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For the purpose of conducting a psychological experiment I have to divide a set of pictures (240) described by 4 features (real numbers) into 3 subsets with equal number of elements in each subset (240/3 = 80) in such a way that all subsets are approximately balanced with respect to these features (in terms of mean and standard deviation).

Can anybody suggest an algorithm to automate that? Are there any packages/modules in Python or R that I could use to do that? Where should I start?

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This problem statement resembles the partition problem which is NP-complete. – Narendra Yadala Sep 24 '11 at 13:26
That is what I thought but what I need is NOT an optimal division but only a rough approximation. Can anyone suggest how should I design an iteration to examine all possible divisions in the case described above? How many combinations would that be? – twowo Sep 24 '11 at 13:28
Please have a look at this SO question – Narendra Yadala Sep 24 '11 at 13:34
Since the set is only 240 pictures, just use the random.sample solution over and over again until you get a result that meets the criteria. You'll just need to write code to apply the "approximately balanced" test. – agf Sep 24 '11 at 13:45
This seems very similar to the question asked and answered here:… -c – cytochrome Sep 25 '11 at 13:05
up vote 3 down vote accepted

If I understand correctly your problem, you might use random.sample() in python:

import random

pool = set(["foo", "bar", "baz", "123", "456", "789"]) # your 240 elements here
slen = len(pool) / 3 # we need 3 subsets
set1 = set(random.sample(pool, slen)) # 1st random subset
pool -= set1
set2 = set(random.sample(pool, slen)) # 2nd random subset
pool -= set2
set3 = pool # 3rd random subset
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The whole point is they can't be random. Each group needs to have a roughly equal proportion of certain qualities. random.sample will only give you (approximately) that for large groups -- much more than the 240 the OP mentions. Throw it in a loop, however, and then check if the result meets the criteria, and it could work (since the group is only 240, you can do this many, many times without a performance problem). – agf Sep 24 '11 at 13:43
Thanks a lot! I think It will solve the problem. I am just curious how many combinations would that be if I wanted to make it brute-force exhaustive search? – twowo Sep 24 '11 at 14:25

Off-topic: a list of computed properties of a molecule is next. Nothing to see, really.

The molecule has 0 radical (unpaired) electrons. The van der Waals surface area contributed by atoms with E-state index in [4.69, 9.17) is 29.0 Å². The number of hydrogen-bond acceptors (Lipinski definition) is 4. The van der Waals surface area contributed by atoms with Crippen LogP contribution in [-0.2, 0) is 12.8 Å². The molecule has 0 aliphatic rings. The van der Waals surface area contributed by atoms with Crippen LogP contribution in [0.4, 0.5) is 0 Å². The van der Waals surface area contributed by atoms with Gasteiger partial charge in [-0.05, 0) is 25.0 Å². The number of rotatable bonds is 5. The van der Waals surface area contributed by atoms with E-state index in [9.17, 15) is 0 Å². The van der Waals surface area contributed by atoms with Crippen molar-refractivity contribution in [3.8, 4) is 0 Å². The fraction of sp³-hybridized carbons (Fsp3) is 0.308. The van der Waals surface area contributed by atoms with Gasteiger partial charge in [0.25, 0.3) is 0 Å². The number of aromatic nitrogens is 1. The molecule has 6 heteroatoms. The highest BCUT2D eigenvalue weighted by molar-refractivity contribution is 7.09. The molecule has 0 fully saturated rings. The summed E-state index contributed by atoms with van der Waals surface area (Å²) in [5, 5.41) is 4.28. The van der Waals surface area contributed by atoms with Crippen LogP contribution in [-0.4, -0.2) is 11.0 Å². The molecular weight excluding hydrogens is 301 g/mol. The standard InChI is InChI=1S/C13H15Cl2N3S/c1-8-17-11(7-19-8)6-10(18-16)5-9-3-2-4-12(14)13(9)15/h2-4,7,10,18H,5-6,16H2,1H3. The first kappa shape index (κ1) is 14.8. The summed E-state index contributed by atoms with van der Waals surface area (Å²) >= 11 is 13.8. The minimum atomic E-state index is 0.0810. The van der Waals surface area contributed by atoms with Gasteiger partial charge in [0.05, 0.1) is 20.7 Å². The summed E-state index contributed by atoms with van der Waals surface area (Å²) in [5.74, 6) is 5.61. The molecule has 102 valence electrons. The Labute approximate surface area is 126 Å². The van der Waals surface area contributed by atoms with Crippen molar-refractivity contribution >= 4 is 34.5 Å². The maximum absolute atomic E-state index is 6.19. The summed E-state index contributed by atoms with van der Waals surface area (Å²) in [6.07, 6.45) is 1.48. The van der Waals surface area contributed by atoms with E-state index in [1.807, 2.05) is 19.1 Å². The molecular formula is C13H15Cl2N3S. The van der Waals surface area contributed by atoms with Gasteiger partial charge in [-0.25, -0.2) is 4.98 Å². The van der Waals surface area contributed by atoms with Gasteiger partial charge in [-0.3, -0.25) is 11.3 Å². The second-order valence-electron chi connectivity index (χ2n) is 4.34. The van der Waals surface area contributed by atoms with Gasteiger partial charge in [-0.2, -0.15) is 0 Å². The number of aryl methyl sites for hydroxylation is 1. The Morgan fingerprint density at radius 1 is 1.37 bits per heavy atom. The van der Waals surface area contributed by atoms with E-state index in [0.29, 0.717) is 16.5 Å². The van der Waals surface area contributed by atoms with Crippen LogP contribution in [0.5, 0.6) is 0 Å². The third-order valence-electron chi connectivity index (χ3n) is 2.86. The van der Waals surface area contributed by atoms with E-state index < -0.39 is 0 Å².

I would tackle this as follows:

  1. Divide into 3 equal subsets.
  2. Figure out the mean and variance of each subset. From them construct an "unevenness" measure.
  3. Compare each pair of elements, if swapping would reduce the "unevenness", swap them. Continue until there are either no more pairs to compare, or the total unevenness is below some arbitrary "good enough" threshold.
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You can easily do this using the plyr library in R. Here is the code.


mydf = data.frame(feature = sample(LETTERS[1:4], 240, replace = TRUE))

ddply(mydf, .(feature), summarize, sub = sample(1:3, 60, replace = TRUE))
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In case you are still interested in the exhaustive search question. You have 240 choose 80 possibilities to choose the first set and then another 160 choose 80 for the second set, at which point the third set is fixed. In total, this gives you:

120554865392512357302183080835497490140793598233424724482217950647 * 92045125813734238026462263037378063990076729140

Clearly, this is not an option :)

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Order your items by their decreasing Mahalanobis distance from the mean; they will be ordered from most extraordinary to most boring, including the effects of whatever correlations exist amongst the measures.

Assign X[3*i] X[3*i+1] X[3*i+2] to the subsets A, B, C, choosing for each i the ordering of A/B/C that minimizes your mismatch measure.

Why decreasing order? The statistically heavy items will be assigned first, and the choice of permutation in the larger number of subsequent rounds will have a better chance of evening out initial imbalances.

The point of this procedure is to maximize the chance that whatever outliers exist in the data set will be assigned to separate subsets.

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